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Gilbert Miller, Ahmad Khalilian, Jeffrey W. Adelberg, Hamid J. Farahani, Richard L. Hassell, and Christina E. Wells

watermelons ( Citrullus lanatus cv. Wrigley) grown under polyethylene mulch; and (2) to quantify root distribution and root length density of grafted and ungrafted watermelons under adequate and deficient soil moisture treatments. We hypothesized that the

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Maxim J. Schlossberg, Keith J. Karnok, and Gil Landry Jr.

Subjection of intensively managed creeping bentgrass [Agrostis stolonifera L. var. palustris (Huds.). Farw., (syn. Agrostis palustris Huds.)] to supraoptimal soil temperatures is deleterious to root viability and longevity. The ability to estimate viable root length would enable creeping bentgrass managers to more accurately schedule certain management practices. The purpose of this rhizotron study was to develop a model, based on an accumulated degree-day (ADD) method, capable of estimating viable root length density of established `Crenshaw' and `L93' creeping bentgrass maintained under putting green conditions. Viable root length density observations were made biweekly and soil temperature data collected April through September 1997, and January through August 1998 and 1999. Relative viable root length density (RVRLD) is defined as the measured viable root length density divided by the maximum density attained that spring. In both years, maximum annual viable root length density for all plots was reached, on average, by 138 days from the beginning of the year (18 May). Cultivar and year effects were nonsignificant (P = 0.67 and 0.20, respectively). Degree-day heat units were calculated using an array of base temperatures by integral and arithmetical methods. Although the two accumulative methods proved suitable, the model regressing arithmetical degree-day accumulations against the bentgrass RVRLD provided a better fit to the data set. Use of the 10 °C base temperature in the arithmetical ADD calculations provided the following model; RVRLD = 0.98 - [1.30 × 10-4 (ADD)], accounting for 83.8% of the experimental variability (P < 0.0001). As several abiotic/edaphic factors have been shown to significantly influence root growth and viability, development of a widely usable model would include additional factors.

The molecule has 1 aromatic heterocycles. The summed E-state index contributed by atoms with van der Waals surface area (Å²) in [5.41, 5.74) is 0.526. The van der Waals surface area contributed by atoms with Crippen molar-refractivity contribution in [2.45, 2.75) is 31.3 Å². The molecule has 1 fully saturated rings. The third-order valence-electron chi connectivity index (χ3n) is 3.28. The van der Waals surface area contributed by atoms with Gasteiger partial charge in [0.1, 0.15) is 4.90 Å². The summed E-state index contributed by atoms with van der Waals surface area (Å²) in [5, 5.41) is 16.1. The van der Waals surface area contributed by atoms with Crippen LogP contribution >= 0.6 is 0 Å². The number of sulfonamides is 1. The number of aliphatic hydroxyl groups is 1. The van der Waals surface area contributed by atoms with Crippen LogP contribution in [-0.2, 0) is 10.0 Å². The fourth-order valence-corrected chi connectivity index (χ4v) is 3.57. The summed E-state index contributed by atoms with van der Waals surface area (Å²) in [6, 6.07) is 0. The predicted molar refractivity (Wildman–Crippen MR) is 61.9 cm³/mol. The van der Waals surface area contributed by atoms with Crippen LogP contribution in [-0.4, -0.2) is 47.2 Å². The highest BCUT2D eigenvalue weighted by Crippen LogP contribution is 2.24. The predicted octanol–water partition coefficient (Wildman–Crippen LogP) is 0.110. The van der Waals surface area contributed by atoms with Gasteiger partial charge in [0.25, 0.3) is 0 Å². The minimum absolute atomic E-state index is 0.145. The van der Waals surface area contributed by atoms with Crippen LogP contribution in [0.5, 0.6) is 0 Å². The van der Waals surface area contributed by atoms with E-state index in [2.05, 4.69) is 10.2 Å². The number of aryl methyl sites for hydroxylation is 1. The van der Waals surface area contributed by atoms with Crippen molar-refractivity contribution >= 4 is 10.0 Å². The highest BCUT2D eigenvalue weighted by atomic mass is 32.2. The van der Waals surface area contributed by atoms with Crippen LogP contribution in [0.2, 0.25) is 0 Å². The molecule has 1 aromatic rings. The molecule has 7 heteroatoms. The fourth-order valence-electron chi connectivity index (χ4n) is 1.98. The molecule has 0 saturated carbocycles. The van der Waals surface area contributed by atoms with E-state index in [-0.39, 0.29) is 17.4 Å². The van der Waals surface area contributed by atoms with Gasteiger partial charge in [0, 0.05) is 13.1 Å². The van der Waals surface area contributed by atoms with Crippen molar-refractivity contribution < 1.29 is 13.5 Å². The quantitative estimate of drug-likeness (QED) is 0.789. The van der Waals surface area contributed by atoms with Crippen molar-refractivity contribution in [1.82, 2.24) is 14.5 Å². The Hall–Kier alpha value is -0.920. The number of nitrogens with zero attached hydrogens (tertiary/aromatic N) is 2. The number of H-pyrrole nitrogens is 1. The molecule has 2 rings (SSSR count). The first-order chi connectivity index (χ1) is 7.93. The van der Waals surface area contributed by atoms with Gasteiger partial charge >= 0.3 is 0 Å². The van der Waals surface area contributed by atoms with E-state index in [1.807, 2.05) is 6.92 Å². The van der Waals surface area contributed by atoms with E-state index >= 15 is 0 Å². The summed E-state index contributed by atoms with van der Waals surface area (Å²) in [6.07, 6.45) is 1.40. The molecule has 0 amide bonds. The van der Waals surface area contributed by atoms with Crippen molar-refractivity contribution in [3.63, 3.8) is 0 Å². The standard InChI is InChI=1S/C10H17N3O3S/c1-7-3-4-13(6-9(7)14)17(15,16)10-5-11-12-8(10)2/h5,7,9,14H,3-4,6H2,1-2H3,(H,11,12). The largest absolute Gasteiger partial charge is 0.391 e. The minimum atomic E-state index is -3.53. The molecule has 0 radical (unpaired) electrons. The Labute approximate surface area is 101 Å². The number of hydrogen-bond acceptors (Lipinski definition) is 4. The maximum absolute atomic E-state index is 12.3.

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Li Ma, Chang Wei Hou, Xin Zhong Zhang, Hong Li Li, De Guo Han, Yi Wang, and Zhen Hai Han

( Actinidia Lindl.) vines ( Gandar and Hughes, 1988 ) are bowl-shaped with the roots centered near the stem, whereas older trees have a more layered structure with a higher root length density (RLD) further away from the trunk ( De Silva et al., 1999

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Davie M. Kadyampakeni, Kelly T. Morgan, Arnold W. Schumann, and Peter Nkedi-Kizza

conventional practice irrigated by full circle pattern emitters with a 4.5-m diameter. Table 2. Means and analysis of variance (ANOVA) for citrus root length density distribution as a function of irrigation method (Conventional, Drip, and Restricted

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Shixin Deng, Qun Yin, Shanshan Zhang, Kankan Shi, Zhongkui Jia, and Luyi Ma

, the RLD values were 0.353, 0.390, and 0.280 cm·cm −3 , respectively, which were 3.1, 3.4, and 2.5 times greater than that in T1, respectively. Fig. 3. The effect of root length density, root surface area, root volume, and root mean diameter under

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Desire Djidonou, Xin Zhao, Karen E. Koch, and Lincoln Zotarelli

total root length and more finer roots in tomato plants grafted with ‘Beaufort’ than the self-grafted control. Conversely, Miller et al. (2013) did not find differences in root length density (RLD) between grafted and nongrafted watermelon during a 3

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Lambert B. McCarty, Raymond K. McCauley, Haibo Liu, F. Wesley Totten, and Joe E. Toler

from the growth chamber and placed in a cooler at 5 °C until harvest. Bermudagrass plants were harvested, and seedling number, tiller number, shoot dry weight (SDW), root length density (RLD), root mass density (RMD), specific root length (SRL), and

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Harmandeep Sharma, Manoj K. Shukla, Paul W. Bosland, and Robert L. Steiner

. Fig. 4. Root length density (RLD) among control, partial root-zone drying vertically (PRD v ), and partial root-zone drying compartment (PRD c ) treatments during growing period ( A ) 2013 and ( B ) 2014, respectively. Yield. Number of pods per plant

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Ved Parkash, Sukhbir Singh, Manpreet Singh, Sanjit K. Deb, Glen L. Ritchie, and Russell W. Wallace

years. Table 2. Effect of deficit irrigation levels and cultivars on root length density (RLD), root surface area density (RSAD), and root classification (percent of total root length per diameter class) of cucumber in 60-cm deep soil profile in

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David M. Eissenstat, Denise Neilsen, Gerry H. Neilsen, and Thomas S. Adams

. (Root length was determined by scanning the roots recovered at each depth and sample location.) Root length density (measured in centimeters per cubic centimeter) was estimated at each depth interval, and total root length (measured in centimeters per